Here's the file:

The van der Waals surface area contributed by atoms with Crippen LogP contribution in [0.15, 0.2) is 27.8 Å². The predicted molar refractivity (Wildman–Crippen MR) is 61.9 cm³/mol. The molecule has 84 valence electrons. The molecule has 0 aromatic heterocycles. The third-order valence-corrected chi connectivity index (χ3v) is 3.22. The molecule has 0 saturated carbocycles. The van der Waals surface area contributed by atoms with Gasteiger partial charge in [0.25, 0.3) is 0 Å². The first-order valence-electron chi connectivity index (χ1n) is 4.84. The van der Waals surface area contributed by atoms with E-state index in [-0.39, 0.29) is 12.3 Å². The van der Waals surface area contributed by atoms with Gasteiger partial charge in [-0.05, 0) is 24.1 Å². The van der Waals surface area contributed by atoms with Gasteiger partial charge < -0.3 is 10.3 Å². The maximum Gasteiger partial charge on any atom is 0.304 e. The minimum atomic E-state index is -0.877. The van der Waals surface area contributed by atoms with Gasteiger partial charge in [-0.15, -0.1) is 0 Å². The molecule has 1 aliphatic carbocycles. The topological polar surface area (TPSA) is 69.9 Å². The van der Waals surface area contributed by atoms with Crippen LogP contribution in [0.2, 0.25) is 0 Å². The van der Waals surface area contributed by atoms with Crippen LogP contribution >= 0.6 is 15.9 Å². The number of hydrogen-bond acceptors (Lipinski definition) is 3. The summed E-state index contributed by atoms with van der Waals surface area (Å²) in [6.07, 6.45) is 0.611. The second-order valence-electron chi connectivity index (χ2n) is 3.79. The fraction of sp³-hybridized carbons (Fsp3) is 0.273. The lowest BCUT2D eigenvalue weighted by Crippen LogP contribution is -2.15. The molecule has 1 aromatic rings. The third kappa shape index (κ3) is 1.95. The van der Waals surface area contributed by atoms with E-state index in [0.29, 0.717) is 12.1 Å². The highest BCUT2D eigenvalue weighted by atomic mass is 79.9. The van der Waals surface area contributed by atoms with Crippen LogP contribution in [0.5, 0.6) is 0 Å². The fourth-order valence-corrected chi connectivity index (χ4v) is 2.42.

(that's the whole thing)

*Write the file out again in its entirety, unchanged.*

The van der Waals surface area contributed by atoms with Crippen LogP contribution in [0.15, 0.2) is 27.8 Å². The predicted molar refractivity (Wildman–Crippen MR) is 61.9 cm³/mol. The molecule has 84 valence electrons. The molecule has 0 aromatic heterocycles. The third-order valence-corrected chi connectivity index (χ3v) is 3.22. The molecule has 0 saturated carbocycles. The van der Waals surface area contributed by atoms with Gasteiger partial charge in [0.25, 0.3) is 0 Å². The first-order valence-electron chi connectivity index (χ1n) is 4.84. The van der Waals surface area contributed by atoms with E-state index in [-0.39, 0.29) is 12.3 Å². The van der Waals surface area contributed by atoms with Gasteiger partial charge in [-0.05, 0) is 24.1 Å². The van der Waals surface area contributed by atoms with Gasteiger partial charge < -0.3 is 10.3 Å². The maximum Gasteiger partial charge on any atom is 0.304 e. The minimum atomic E-state index is -0.877. The van der Waals surface area contributed by atoms with Gasteiger partial charge in [-0.15, -0.1) is 0 Å². The molecule has 1 aliphatic carbocycles. The topological polar surface area (TPSA) is 69.9 Å². The van der Waals surface area contributed by atoms with Crippen LogP contribution in [0.2, 0.25) is 0 Å². The van der Waals surface area contributed by atoms with Crippen LogP contribution >= 0.6 is 15.9 Å². The number of hydrogen-bond acceptors (Lipinski definition) is 3. The summed E-state index contributed by atoms with van der Waals surface area (Å²) in [6.07, 6.45) is 0.611. The second-order valence-electron chi connectivity index (χ2n) is 3.79. The fraction of sp³-hybridized carbons (Fsp3) is 0.273. The lowest BCUT2D eigenvalue weighted by Crippen LogP contribution is -2.15. The molecule has 1 aromatic rings. The third kappa shape index (κ3) is 1.95. The van der Waals surface area contributed by atoms with E-state index in [0.29, 0.717) is 12.1 Å². The highest BCUT2D eigenvalue weighted by atomic mass is 79.9. The van der Waals surface area contributed by atoms with Crippen LogP contribution in [0.5, 0.6) is 0 Å². The fourth-order valence-corrected chi connectivity index (χ4v) is 2.42.